By Cid Campos


Of the various exoplanets discovered, 30% are gas giants like Jupiter and Saturn, 31% are super-Earths, and 35% are Neptune-like. Only a mere 4% of the exoplanets discovered are terrestrial rocky planets similar to Earth or Mars.

"Each one of them is a new world, a brand-new planet. I get excited about every one because we don't know anything about them," said Jessie Christiansen, the science lead for the archive and a research scientist with the NASA Exoplanet Science Institute at the California Institute of Technology in Pasadena.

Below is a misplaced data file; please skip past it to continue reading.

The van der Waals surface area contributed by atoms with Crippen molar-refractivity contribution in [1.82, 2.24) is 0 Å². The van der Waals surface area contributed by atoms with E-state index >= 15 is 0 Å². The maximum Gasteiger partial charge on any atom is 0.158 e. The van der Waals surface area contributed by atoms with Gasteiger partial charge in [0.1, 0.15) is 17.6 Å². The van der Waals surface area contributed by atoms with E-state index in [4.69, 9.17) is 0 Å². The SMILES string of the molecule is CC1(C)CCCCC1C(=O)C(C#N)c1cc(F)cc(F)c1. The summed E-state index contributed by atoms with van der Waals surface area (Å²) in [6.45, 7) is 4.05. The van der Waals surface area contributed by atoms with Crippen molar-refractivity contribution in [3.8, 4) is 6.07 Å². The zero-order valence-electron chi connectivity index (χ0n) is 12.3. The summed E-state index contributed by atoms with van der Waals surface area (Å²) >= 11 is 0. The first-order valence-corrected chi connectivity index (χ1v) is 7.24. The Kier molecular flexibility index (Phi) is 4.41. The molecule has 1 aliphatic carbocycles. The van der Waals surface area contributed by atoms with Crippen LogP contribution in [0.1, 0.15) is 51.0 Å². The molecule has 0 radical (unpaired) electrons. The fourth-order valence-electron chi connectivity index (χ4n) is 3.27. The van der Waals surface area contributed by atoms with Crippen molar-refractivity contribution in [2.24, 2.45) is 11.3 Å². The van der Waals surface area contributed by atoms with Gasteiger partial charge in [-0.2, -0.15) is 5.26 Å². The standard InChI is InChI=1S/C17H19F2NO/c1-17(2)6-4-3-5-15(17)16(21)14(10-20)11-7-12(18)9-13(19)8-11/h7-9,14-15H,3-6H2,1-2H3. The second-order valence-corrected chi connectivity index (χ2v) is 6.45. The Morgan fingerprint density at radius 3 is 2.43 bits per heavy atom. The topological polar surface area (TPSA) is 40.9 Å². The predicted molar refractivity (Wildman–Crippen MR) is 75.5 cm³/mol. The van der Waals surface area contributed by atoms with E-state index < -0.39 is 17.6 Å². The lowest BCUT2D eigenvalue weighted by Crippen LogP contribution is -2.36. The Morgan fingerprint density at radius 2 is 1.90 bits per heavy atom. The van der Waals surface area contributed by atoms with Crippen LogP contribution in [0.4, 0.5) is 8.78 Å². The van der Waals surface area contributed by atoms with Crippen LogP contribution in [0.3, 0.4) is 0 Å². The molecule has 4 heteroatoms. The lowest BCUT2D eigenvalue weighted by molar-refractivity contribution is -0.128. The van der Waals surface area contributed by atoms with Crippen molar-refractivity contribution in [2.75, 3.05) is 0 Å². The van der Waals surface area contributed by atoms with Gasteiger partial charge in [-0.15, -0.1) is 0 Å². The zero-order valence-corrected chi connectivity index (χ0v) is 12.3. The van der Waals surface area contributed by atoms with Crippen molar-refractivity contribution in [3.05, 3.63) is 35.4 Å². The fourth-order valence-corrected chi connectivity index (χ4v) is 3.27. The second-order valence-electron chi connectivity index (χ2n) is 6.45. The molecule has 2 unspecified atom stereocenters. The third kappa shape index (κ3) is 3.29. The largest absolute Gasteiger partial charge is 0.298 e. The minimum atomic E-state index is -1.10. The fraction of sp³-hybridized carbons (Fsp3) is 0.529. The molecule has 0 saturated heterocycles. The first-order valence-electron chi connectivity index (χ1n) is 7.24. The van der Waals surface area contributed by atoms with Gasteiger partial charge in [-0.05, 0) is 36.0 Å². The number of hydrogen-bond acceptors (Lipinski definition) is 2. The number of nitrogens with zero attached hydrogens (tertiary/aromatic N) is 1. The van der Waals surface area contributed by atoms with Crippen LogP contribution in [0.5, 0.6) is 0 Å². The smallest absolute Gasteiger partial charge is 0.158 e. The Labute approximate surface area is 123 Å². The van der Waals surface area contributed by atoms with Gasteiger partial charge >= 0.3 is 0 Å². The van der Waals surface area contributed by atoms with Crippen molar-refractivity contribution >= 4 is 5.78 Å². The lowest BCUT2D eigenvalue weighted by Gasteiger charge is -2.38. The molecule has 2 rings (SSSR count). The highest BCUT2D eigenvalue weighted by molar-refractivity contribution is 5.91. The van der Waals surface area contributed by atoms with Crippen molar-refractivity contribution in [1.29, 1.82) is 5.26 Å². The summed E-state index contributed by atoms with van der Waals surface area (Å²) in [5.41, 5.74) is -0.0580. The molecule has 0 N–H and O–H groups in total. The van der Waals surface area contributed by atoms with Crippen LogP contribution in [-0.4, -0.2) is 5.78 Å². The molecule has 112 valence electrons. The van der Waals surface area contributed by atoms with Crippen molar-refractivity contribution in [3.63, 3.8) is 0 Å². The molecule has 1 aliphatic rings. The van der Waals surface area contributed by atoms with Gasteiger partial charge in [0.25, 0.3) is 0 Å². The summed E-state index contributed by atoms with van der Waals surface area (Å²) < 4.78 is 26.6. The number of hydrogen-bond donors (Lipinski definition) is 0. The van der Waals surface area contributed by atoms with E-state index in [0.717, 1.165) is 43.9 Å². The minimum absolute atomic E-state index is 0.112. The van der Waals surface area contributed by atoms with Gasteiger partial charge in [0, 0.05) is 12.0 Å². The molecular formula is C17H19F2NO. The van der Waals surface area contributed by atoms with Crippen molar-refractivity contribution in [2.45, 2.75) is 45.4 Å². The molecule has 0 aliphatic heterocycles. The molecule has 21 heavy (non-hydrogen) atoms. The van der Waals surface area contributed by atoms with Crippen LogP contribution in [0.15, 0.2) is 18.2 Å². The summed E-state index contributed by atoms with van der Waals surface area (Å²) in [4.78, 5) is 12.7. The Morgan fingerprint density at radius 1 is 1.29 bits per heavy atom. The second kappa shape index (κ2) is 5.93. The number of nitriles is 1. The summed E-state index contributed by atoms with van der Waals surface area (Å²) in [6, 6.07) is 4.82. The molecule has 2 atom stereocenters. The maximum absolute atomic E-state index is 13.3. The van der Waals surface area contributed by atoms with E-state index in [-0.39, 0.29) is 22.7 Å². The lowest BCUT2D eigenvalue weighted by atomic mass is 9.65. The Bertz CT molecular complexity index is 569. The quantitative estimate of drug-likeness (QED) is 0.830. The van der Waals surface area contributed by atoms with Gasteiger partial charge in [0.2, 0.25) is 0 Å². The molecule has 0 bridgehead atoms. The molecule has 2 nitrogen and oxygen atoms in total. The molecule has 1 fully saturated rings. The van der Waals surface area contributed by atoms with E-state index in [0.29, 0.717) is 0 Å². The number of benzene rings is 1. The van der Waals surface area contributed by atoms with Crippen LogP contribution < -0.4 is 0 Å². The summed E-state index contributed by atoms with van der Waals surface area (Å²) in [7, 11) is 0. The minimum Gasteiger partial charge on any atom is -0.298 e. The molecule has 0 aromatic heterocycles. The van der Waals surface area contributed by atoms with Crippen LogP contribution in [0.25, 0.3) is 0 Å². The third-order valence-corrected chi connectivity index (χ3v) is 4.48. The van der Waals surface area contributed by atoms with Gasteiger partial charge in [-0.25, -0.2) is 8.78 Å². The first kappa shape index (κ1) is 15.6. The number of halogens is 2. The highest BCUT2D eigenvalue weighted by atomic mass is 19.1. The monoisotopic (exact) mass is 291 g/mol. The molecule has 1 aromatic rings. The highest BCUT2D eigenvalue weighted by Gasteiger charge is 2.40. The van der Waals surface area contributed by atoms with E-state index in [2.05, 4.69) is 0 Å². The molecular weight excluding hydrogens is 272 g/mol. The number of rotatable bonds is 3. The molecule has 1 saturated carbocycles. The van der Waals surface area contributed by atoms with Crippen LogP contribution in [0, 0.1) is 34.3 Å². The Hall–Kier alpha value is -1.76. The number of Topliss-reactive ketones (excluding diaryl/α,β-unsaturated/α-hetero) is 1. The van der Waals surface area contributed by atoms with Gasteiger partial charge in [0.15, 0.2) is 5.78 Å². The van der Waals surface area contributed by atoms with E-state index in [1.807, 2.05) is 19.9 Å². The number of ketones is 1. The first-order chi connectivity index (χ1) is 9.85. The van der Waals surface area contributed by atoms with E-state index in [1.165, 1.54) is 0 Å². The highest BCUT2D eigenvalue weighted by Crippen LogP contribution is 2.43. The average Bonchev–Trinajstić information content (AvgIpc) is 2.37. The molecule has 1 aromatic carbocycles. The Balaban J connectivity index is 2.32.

The diversity of exoplanets is unlike anything in our solar system. Some are hot Jupiters, mini Neptunes, and even larger Earth-like planets.

Previous exoplanet discoveries have been made by telescopes and satellites such as the Spitzer Space Telescope and the Transiting Exoplanet Survey Satellite. Meanwhile, the Kepler Space Telescope was responsible for discovering two-thirds of the 5,000 planets.

With newer advanced telescopes set to launch within the decade and the vastness of our universe, there is no telling what else is out there to be discovered. It could be a planet raining diamonds, a planet with never-ending oceans, or maybe even life.

Edited by Audrei Jeremy A. Mendador